Working the Aisles: A Life in Consumption, by Robert Appelbaum

Leslie Gofton finds this fusion of memoir and essay blending academic learning, popular culture and politics fails to fully satisfy

August 21, 2014

The excitement and consternation among the denizens of belles-lettres over Karl Ove Knausgaard’s Min Kamp (My Struggle) shows no signs of abating. If I read my auguries aright, hyper-reflexive autobiography is emphatically still the coming thing, even when these particular temps might have been better left perdu. It may be cool for sexy Scandis to provide us with a worm’s-eye view of their diet, toilet, family relations and personal neuroses, driving tips and recipes for making soup, stories about the time the brake pads started making that funny noise, etc, but this, as the song has it, ain’t my cup of meat.

On their best day, literary critic Robert Appelbaum and his publisher surely see themselves as pushing the boundaries. Early on, we are informed that Working the Aisles is “both a memoir and an essay”; “I am trying to make a point but I myself am that point”. So far so bad. “Trying to explain what my life has been about” is, unfortunately, horrifyingly accurate. For the ensuing 200-odd pages, the author unburdens his soul and explores its every orifice. It is an exhausting experience.

The snappy title is discarded very early on. I was looking forward to a disquisition on consumerism, but the news that my local Waitrose or Lidl does not really love me, or the author, somewhat took me aback, as I had been about to take our relationship to the next level. Will the author find a substitute for his false amour? Most of the rest of the book is devoted to this – as it transpires, unfulfilled – journey of the heart. In this quest for the author’s raison d’être we are led through the personal experience of his emotional, social, intellectual and professional life in detail. Here be warts, if not dragons. It failed to engross this reader.

Recovering from the faithlessness of his supermarket, Appelbaum leads us on a pilgrim’s progress through his 1970s Hunter S. Thompson period (“Apples, you’ve got to come with us. We’ve got a Cadillac. We’ve got a kilo of weed lined up, and speed, too.”). Lovers prove fickle or fail to respond to his blandishments. The allure of the road and fast food draws them ever onward (“70 miles an hour passing the law-abiding drivers doing 65, lighting up with a Bic lighter”). Miraculously, a bust leaves them unscathed and able to proceed with their studies and subsequent careers. Thompson’s Fear and Loathing it ain’t. All this to explore the nature of “desire”, apparently.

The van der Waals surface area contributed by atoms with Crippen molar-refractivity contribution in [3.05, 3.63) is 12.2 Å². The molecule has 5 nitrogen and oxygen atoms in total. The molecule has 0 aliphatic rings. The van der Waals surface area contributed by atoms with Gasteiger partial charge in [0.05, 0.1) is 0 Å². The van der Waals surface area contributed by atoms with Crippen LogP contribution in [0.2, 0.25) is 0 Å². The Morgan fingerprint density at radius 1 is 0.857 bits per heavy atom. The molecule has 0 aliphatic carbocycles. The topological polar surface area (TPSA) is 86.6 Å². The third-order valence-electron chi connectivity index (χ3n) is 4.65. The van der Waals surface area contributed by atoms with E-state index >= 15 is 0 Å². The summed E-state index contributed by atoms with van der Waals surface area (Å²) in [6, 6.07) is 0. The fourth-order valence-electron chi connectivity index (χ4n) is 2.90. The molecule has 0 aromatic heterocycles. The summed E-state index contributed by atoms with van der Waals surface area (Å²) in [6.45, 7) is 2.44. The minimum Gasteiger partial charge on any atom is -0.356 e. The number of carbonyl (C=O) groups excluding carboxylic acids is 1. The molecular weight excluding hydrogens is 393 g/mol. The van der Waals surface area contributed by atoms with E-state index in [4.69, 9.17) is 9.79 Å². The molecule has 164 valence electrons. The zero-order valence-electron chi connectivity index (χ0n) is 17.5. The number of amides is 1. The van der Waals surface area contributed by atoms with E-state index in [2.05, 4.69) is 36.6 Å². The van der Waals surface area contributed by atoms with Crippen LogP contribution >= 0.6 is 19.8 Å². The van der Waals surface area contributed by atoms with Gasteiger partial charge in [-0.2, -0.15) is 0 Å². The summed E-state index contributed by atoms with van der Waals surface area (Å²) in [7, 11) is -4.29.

We are then taken back to an earlier time as Appelbaum grows into a consumer in the 1960s. Parents are dismissed and gradually discarded as our teenage consumer morphs into a guitar-playing protester, putting T. S. Eliot to Bob Dylan chords. His incipient bohemianism and “creative spirit” are temporarily crushed by the repressive conformity of the US education system, but as the counterculture proceeds apace, he lies awake at night (“thoughts crackling in my head”) and muses on the lyrics of Jefferson Airplane. More drugs are consumed and his parents are rejected, after a Larkinesque critique. He grows into a new level of consciousness as “getting high and paying attention undid the irreality around me”. All this is spiced with gobbets of background detail in the manner of a television chef; bowdlerised accounts of hip theorists to taste (a sprinkle of Raymond Williams, a pinch of Louis Althusser) interleaved with (of course) pop lyrics. Eventually, he submits to the lure of Rod Stewart’s Maggie May, in spite of its obvious hermeneutic inadequacies.

The story is familiar, if predictable. The conjunction of academic learning, popular culture, mysticism and politics is a standard recipe, and core elements of the life of the past half-century. In surer hands, this has been the genesis of good literature and incisive social and cultural analysis. Unfortunately, Working the Aisles is neither. At times, Appelbaum seems blithely unconscious of the sea of cliché and hyperbole generated by the style in which he has immersed himself – a middle-aged lecturer imposes his hodgepodge of analytical tropes back on to the disappointments of his earlier life. If only more of his critical targets had loved him.

Working the Aisles: A Life in Consumption

By Robert Appelbaum
Zero, 251pp, £12.99 and £6.99
ISBN 97817893571 and 3564 (e-book)
Published 30 May 2014

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